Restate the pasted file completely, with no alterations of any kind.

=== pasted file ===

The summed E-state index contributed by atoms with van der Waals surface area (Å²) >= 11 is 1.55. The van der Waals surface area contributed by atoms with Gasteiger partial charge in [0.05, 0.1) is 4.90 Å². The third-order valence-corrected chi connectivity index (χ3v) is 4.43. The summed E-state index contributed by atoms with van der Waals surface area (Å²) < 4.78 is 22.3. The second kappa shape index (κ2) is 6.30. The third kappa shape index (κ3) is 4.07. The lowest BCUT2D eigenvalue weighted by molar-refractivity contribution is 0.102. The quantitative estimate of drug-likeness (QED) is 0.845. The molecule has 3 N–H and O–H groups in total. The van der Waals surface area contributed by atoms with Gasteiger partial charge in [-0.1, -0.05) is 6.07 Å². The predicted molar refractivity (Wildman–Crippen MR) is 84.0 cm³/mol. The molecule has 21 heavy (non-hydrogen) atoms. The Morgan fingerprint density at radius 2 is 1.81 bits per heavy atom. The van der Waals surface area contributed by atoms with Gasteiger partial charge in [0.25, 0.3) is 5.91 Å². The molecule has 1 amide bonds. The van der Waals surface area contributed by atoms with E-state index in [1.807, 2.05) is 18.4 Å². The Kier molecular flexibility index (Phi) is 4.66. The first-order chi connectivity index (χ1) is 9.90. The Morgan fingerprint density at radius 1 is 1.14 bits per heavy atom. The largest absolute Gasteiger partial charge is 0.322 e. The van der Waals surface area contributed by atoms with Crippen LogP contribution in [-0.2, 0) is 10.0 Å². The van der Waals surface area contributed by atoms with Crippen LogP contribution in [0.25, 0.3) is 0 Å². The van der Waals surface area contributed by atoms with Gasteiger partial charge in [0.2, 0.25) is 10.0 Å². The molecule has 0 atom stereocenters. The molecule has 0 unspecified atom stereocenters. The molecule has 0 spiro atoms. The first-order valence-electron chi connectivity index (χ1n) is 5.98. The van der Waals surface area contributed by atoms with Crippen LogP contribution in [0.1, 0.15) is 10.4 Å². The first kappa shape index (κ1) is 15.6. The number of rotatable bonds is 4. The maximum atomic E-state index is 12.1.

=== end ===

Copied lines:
The summed E-state index contributed by atoms with van der Waals surface area (Å²) >= 11 is 1.55. The van der Waals surface area contributed by atoms with Gasteiger partial charge in [0.05, 0.1) is 4.90 Å². The third-order valence-corrected chi connectivity index (χ3v) is 4.43. The summed E-state index contributed by atoms with van der Waals surface area (Å²) < 4.78 is 22.3. The second kappa shape index (κ2) is 6.30. The third kappa shape index (κ3) is 4.07. The lowest BCUT2D eigenvalue weighted by molar-refractivity contribution is 0.102. The quantitative estimate of drug-likeness (QED) is 0.845. The molecule has 3 N–H and O–H groups in total. The van der Waals surface area contributed by atoms with Gasteiger partial charge in [-0.1, -0.05) is 6.07 Å². The predicted molar refractivity (Wildman–Crippen MR) is 84.0 cm³/mol. The molecule has 21 heavy (non-hydrogen) atoms. The Morgan fingerprint density at radius 2 is 1.81 bits per heavy atom. The van der Waals surface area contributed by atoms with Gasteiger partial charge in [0.25, 0.3) is 5.91 Å². The molecule has 1 amide bonds. The van der Waals surface area contributed by atoms with E-state index in [1.807, 2.05) is 18.4 Å². The Kier molecular flexibility index (Phi) is 4.66. The first-order chi connectivity index (χ1) is 9.90. The Morgan fingerprint density at radius 1 is 1.14 bits per heavy atom. The largest absolute Gasteiger partial charge is 0.322 e. The van der Waals surface area contributed by atoms with Crippen LogP contribution in [-0.2, 0) is 10.0 Å². The van der Waals surface area contributed by atoms with Crippen LogP contribution in [0.25, 0.3) is 0 Å². The van der Waals surface area contributed by atoms with Gasteiger partial charge in [0.2, 0.25) is 10.0 Å². The molecule has 0 atom stereocenters. The molecule has 0 unspecified atom stereocenters. The molecule has 0 spiro atoms. The first-order valence-electron chi connectivity index (χ1n) is 5.98. The van der Waals surface area contributed by atoms with Crippen LogP contribution in [0.1, 0.15) is 10.4 Å². The first kappa shape index (κ1) is 15.6. The number of rotatable bonds is 4. The maximum atomic E-state index is 12.1.